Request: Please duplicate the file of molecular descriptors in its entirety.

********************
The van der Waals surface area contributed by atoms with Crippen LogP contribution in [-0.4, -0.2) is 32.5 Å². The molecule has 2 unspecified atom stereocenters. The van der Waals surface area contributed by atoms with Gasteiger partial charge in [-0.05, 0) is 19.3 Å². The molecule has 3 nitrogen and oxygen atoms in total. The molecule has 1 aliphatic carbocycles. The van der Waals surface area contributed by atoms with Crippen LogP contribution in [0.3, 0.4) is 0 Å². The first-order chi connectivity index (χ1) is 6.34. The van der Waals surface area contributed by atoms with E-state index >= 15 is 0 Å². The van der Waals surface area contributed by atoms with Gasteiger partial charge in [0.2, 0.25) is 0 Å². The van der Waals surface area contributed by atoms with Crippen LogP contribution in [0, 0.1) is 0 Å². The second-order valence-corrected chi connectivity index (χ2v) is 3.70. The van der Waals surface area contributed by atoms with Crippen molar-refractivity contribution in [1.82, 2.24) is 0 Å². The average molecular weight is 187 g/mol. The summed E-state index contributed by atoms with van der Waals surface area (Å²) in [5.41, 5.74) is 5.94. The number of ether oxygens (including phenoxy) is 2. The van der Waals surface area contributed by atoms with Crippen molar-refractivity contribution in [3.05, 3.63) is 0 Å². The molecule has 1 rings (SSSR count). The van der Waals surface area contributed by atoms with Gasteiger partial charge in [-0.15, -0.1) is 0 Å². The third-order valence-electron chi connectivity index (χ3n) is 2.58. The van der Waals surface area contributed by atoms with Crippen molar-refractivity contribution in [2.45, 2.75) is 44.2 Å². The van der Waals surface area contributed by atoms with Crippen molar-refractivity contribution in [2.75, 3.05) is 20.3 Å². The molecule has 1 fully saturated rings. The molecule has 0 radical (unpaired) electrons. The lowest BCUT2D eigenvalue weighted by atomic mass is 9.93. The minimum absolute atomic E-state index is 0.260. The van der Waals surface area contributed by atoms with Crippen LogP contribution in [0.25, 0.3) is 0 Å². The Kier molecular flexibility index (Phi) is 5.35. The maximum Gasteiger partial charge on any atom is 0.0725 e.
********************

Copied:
The van der Waals surface area contributed by atoms with Crippen LogP contribution in [-0.4, -0.2) is 32.5 Å². The molecule has 2 unspecified atom stereocenters. The van der Waals surface area contributed by atoms with Gasteiger partial charge in [-0.05, 0) is 19.3 Å². The molecule has 3 nitrogen and oxygen atoms in total. The molecule has 1 aliphatic carbocycles. The van der Waals surface area contributed by atoms with Crippen LogP contribution in [0.3, 0.4) is 0 Å². The first-order chi connectivity index (χ1) is 6.34. The van der Waals surface area contributed by atoms with E-state index >= 15 is 0 Å². The van der Waals surface area contributed by atoms with Gasteiger partial charge in [0.2, 0.25) is 0 Å². The van der Waals surface area contributed by atoms with Crippen LogP contribution in [0, 0.1) is 0 Å². The second-order valence-corrected chi connectivity index (χ2v) is 3.70. The van der Waals surface area contributed by atoms with Crippen molar-refractivity contribution in [1.82, 2.24) is 0 Å². The average molecular weight is 187 g/mol. The summed E-state index contributed by atoms with van der Waals surface area (Å²) in [5.41, 5.74) is 5.94. The number of ether oxygens (including phenoxy) is 2. The van der Waals surface area contributed by atoms with Crippen molar-refractivity contribution in [3.05, 3.63) is 0 Å². The molecule has 1 rings (SSSR count). The van der Waals surface area contributed by atoms with Gasteiger partial charge in [-0.15, -0.1) is 0 Å². The third-order valence-electron chi connectivity index (χ3n) is 2.58. The van der Waals surface area contributed by atoms with Crippen molar-refractivity contribution in [2.45, 2.75) is 44.2 Å². The van der Waals surface area contributed by atoms with Crippen molar-refractivity contribution in [2.75, 3.05) is 20.3 Å². The molecule has 1 fully saturated rings. The molecule has 0 radical (unpaired) electrons. The lowest BCUT2D eigenvalue weighted by atomic mass is 9.93. The minimum absolute atomic E-state index is 0.260. The van der Waals surface area contributed by atoms with Crippen LogP contribution in [0.25, 0.3) is 0 Å². The Kier molecular flexibility index (Phi) is 5.35. The maximum Gasteiger partial charge on any atom is 0.0725 e.